Turkish Foreign Minister Mevlut Cavusoglu has rebuked his Swedish counterpart who reiterated the EU's position urging Turkey to withdraw from Syria.
Turkey has criticised what it called "arrogant" EU calls for Ankara to withdraw from Syria, accusing the bloc of "double standards".
Foreign Minister Mevlut Cavusoglu rebuked his Swedish counterpart Ann Linde who reiterated the European Union's position urging Turkey to withdraw from Syria.
"To use the word 'urge' is arrogant and incorrect in diplomacy," Cavusoglu snapped during a news conference in Ankara with Linde standing alongside him on Tuesday.
"You try to teach Turkey about international law and human rights ... but you practise double standards."
"With what authority you asked Turkey to retreat from Syria or warned Turkey in this regard," he asked.
Since 2016, Turkey has launched a trio of successful anti-terrorist operations across its border in northern Syria to prevent the formation of a terror corridor and enable peaceful settlement by locals: Euphrates Shield (2016), Olive Branch (2018), and Peace Spring (2019).
Cavusoglu said Turkish withdrawal from northern Syria would mean backing the PKK listed as a terror group by Turkey, the US and the EU.
"Are you asking Turkey to withdraw from Idlib? No, because in this case refugees would flock to Europe," he said.
Ankara has also deployed forces in several military posts it established in northwestern Idlib as part of a 2018 deal with Syrian regime ally Russia.
Turkey targets members of the YPG/PKK terror group in both northern Iraq and Syria, the group responsible for the death of tens of thousands of people in Turkey over past decades.
The YPG is the Syrian offshoot of the PKK terror group and its members frequently attempt to infiltrate into Turkish posts to commit acts of terrorism.
📌Discussed our relations®ional issues including Armenia’s aggression w/FM @AnnLinde of #Sweden.— Mevlüt Çavuşoğlu (@MevlutCavusoglu) October 13, 2020
📌Wished success for the Term Presidency of @OSCE.
📌Expecting concrete cooperation in fight against terrorism. 🇹🇷🇸🇪 pic.twitter.com/7q6zW2KjQU
Turkey wants conditions on Caucasus ceasefire
Cavusoglu said calls for a ceasefire in Nagorno-Karabakh are reasonable but must include an Armenian withdrawal from Azerbaijani lands, and he floated holding talks that would include Ankara.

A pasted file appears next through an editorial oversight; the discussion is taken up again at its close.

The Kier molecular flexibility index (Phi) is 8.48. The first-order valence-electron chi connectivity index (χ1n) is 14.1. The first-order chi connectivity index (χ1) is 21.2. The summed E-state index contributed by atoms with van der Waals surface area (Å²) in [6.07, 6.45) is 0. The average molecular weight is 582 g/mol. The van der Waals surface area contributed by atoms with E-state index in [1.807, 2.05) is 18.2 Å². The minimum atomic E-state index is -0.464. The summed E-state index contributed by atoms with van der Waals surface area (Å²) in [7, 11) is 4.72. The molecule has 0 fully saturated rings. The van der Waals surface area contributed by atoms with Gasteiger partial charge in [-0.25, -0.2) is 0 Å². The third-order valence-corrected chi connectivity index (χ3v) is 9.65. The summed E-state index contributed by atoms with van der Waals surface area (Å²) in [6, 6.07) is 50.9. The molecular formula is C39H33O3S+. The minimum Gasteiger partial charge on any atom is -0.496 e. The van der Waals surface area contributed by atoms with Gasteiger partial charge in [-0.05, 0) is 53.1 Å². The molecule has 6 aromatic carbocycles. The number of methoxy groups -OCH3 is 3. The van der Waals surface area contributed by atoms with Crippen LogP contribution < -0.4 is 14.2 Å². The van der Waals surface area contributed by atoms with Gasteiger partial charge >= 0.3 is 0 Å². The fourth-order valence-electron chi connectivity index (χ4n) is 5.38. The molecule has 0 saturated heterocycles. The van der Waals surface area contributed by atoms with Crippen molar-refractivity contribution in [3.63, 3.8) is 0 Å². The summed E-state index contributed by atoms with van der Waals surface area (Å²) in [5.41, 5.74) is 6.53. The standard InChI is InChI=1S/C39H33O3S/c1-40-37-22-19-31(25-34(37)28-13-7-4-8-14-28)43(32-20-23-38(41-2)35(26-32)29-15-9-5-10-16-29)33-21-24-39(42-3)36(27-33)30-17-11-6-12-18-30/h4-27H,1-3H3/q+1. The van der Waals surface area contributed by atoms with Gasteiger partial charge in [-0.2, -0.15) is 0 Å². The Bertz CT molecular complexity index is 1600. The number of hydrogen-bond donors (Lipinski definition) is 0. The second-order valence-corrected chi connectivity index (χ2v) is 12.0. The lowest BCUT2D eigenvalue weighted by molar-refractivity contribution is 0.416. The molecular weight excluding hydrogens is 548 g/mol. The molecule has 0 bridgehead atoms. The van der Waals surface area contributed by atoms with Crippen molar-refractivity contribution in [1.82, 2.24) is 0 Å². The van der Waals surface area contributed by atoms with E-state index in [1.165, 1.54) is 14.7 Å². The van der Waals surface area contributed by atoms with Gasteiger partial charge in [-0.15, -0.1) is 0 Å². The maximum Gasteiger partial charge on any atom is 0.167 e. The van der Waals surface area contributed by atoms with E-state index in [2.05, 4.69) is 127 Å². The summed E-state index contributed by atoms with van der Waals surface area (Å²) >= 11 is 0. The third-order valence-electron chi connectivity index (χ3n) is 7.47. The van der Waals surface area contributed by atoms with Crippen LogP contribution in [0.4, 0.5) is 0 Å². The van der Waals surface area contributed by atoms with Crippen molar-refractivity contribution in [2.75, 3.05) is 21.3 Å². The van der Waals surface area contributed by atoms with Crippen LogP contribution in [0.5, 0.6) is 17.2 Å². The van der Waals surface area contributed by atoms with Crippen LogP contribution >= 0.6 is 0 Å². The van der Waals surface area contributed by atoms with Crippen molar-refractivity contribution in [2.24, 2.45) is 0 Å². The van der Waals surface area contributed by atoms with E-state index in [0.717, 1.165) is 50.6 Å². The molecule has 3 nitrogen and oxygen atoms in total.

Cavusoglu said a meeting including all 11 members of the Minsk group (formed to mediate the conflict and led by Russia, the United States and France) would help.
"We find international calls for a ceasefire reasonable. But we can only see the international community's wish to solve this issue if there is a call for Armenia to withdraw from Azerbaijani lands as well," Cavusoglu said.
Cavusoglu also said Turkey is ready to fulfil any criteria for the EU membership, if the bloc wants to negotiate with honesty.
Armenia and Azerbaijan have accused each other of violating a humanitarian ceasefire agreed three days ago over the breakaway Nagorno-Karabakh region, drawing warnings from international groups of a crisis.
Several world powers have called for an immediate end to the deadly fighting. But Turkey, which is not part of mediation, has staunchly backed Azerbaijan and repeated calls for Armenian withdraw from the region.
Frank and rewarding discussions with my Turkish colleague @MevlutCavusoglu in Ankara. Important exchanges on challenges in neighbourhood (incl. Syria, Eastern Mediterranean), developments in Turkey, as well as Sweden’s chairpersonship of @OSCE 2021. 🇸🇪 🇹🇷 pic.twitter.com/ekuSJ4Ckmp— Ann Linde (@AnnLinde) October 13, 2020
Turkey is one of the Minsk Group's 11 members. Cavusoglu said he made the offer of talks to Linde since Sweden will take up the term presidency of the Organisation for Security and Co-Operation in Europe, under which the Minsk group sits.
"It may be beneficial for us to hold a meeting as the Minsk group," he said. "The Minsk co-chairs (Russia, the United States, France) should also report back to the Minsk group, and steps must be taken already."